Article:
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Monday, November 16, 2009

WHAT, EXACTLY, DO WETLANDS DO?

They are beautiful, natural open spaces. If all the wetlands of the world performed no function other than look good, that would be enough reason for us to preserve and protect them.


As we urbanise the world with steel and concrete, any patch of blue and green where we can go to relax, boat, fish, picnic, walk, bird-watch or just sit quietly and observe Nature’s splendour ought to be saved for future generations. But wetlands give us so much more than just beauty that it is a crime to lose them to commercialism.

Wetlands purify water, maintain the air and water cycles and recycle our waste matter.
They are a haven for a huge number of animals, waterfowls, fish, plants and micro-organisms. Many living beings rely on wetlands for food, shelter and breeding.
Migratory birds, many rare and endangered, find sanctuary in the southern wetlands. Their journey southwards is dependant upon a network of wetlands on the way where they can stop, rest, feed and recuperate before starting again.

Many fish species hatch and grow to maturity in the safety of mangrove swamps. They move out of these mangrove nurseries and into the oceans as they grow into adulthood.

An entire gamut of plant life can exist only within the special environmental conditions of the wetlands.

Wetland areas are a vital link in the food chain, processing food for some species. They play an important role in Nitrogen fixing—a process by which Nitrogen is altered to a form that can be used by living beings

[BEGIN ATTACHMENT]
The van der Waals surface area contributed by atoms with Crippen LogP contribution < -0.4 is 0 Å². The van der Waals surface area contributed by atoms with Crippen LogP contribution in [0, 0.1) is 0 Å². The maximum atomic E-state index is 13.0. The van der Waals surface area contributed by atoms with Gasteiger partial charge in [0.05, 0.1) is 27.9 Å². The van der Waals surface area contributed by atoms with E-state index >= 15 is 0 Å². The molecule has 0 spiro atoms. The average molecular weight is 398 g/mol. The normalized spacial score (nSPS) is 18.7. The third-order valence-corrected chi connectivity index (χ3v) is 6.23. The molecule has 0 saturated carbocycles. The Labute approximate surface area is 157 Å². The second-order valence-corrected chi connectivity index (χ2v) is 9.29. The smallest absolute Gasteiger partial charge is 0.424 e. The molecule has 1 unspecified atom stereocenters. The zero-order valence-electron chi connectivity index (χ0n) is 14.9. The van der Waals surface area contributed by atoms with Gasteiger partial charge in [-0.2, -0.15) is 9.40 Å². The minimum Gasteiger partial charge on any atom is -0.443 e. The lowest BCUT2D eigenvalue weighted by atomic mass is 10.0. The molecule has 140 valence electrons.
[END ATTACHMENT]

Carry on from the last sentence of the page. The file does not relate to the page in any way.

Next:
These low-lying areas act as natural regulators and reservoirs for rivers. They slow down the speed of the water that rushes into a river from streams and give the river time to adjust to the tides. Without these wetlands, streams would flow unchecked into rivers and cause the river to overflow and flood its surroundings.

Thus, wetlands perform the important service of controlling devastating floods by acting as a collection point for overflow and then releasing the water slowly into the ground.

Wetlands maintain the ground water and surface moisture levels, and contribute pure water to wells.

Wetlands are the all-important factor in curbing soil erosion in coastal regions.

Mangrove marshes in coastal areas, especially in West Bengal and Bangladesh act as buffers against devastating storms in the Bay of Bengal.

Wetlands are vital for maintaining the local climate. They absorb air pollution and release Oxygen into the air we breathe.

Economically speaking, too, wetlands are worth their weight in gold! They support thriving fishing industries all over the world, provide wonderful paddy fields, save some cities millions of dollars by recycling waste free of cost, and give livelihood to millions of people.

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